Andy: How will MS affect my fertility?
Dr Helen Ford, Neurologist: There’s no evidence of any effect on fertility of MS either for men or women with MS. I think it’s also important to know that pregnancy doesn’t cause any worsening of MS. So generally, when women are pregnant they actually do rather better than when they’re not pregnant, so the relapse rate reduces during pregnancy, although there is an increased risk of relapse in the post-partum period, that’s the three months after having a baby, and that’s probably about a quarter of women will have a relapse in that period. But if you look at the whole pregnancy year, so that’s the nine months of being pregnant and the three months after pregnancy, the relapse rate is the same for a woman who’s pregnant and for a woman with MS who’s not pregnant.
What I think is really important is preconception for a man or woman with MS to discuss plans for pregnancy, for conception, with either their neurologist or with their MS specialist nurse. And I think it’s also important not to defer decisions about disease modifying treatments due to plans for future pregnancy. So it’s important to have open discussions really preconception so that you have a better understanding of any risks of any possible treatments that you’re taking, or any plans for treatments if you’re planning a pregnancy in the future.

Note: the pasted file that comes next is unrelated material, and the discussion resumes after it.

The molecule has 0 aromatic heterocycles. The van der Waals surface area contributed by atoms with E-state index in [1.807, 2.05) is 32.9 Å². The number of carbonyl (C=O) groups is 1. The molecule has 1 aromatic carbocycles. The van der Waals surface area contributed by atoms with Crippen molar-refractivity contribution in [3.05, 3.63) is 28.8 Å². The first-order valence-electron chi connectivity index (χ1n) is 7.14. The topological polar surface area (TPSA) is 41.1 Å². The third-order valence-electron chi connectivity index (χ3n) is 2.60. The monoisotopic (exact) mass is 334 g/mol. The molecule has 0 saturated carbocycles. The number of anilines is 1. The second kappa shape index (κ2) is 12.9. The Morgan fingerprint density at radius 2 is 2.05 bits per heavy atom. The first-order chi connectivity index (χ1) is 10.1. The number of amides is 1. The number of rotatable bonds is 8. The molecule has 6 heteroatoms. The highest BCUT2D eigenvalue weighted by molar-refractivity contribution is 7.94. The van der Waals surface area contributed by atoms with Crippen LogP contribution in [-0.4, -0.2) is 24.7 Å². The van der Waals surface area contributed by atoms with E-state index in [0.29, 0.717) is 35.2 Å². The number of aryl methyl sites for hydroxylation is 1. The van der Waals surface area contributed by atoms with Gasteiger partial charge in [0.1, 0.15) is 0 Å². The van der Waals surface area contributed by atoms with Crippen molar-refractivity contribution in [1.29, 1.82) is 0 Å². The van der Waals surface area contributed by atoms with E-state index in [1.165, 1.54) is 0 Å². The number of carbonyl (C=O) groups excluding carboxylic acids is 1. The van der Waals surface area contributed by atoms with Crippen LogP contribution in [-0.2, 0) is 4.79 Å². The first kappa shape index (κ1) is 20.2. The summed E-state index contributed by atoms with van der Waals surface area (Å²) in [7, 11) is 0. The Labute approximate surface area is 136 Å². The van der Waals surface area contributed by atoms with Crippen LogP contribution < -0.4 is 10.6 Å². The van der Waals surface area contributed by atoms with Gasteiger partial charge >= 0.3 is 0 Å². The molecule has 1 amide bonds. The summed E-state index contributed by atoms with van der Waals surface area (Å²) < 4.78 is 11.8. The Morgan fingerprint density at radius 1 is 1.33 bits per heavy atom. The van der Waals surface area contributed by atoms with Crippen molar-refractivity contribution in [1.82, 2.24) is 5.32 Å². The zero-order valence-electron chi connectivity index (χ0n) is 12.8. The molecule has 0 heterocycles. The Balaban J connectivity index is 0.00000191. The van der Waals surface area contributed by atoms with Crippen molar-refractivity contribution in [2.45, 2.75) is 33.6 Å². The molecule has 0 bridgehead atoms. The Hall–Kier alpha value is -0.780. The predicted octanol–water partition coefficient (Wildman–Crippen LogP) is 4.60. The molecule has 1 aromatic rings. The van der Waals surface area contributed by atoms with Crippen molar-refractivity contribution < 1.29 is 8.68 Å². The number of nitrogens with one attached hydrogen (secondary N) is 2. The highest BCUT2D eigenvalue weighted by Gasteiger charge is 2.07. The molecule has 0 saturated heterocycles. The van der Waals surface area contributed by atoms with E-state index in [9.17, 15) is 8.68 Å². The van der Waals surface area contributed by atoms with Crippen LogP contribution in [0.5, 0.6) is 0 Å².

Andy: So I suppose in those discussions, another thing that might come up is worries about the risk of MS for the children that are born. Can you say anything about whether that’s a major risk factor in MS, the parents?
Dr Helen Ford: So it certainly isn’t a major risk factor. There is evidence of a very small increased risk of MS for a child of a parent with MS, but it is a very small increase. So certainly it isn’t a major consideration for somebody planning a pregnancy who has MS.
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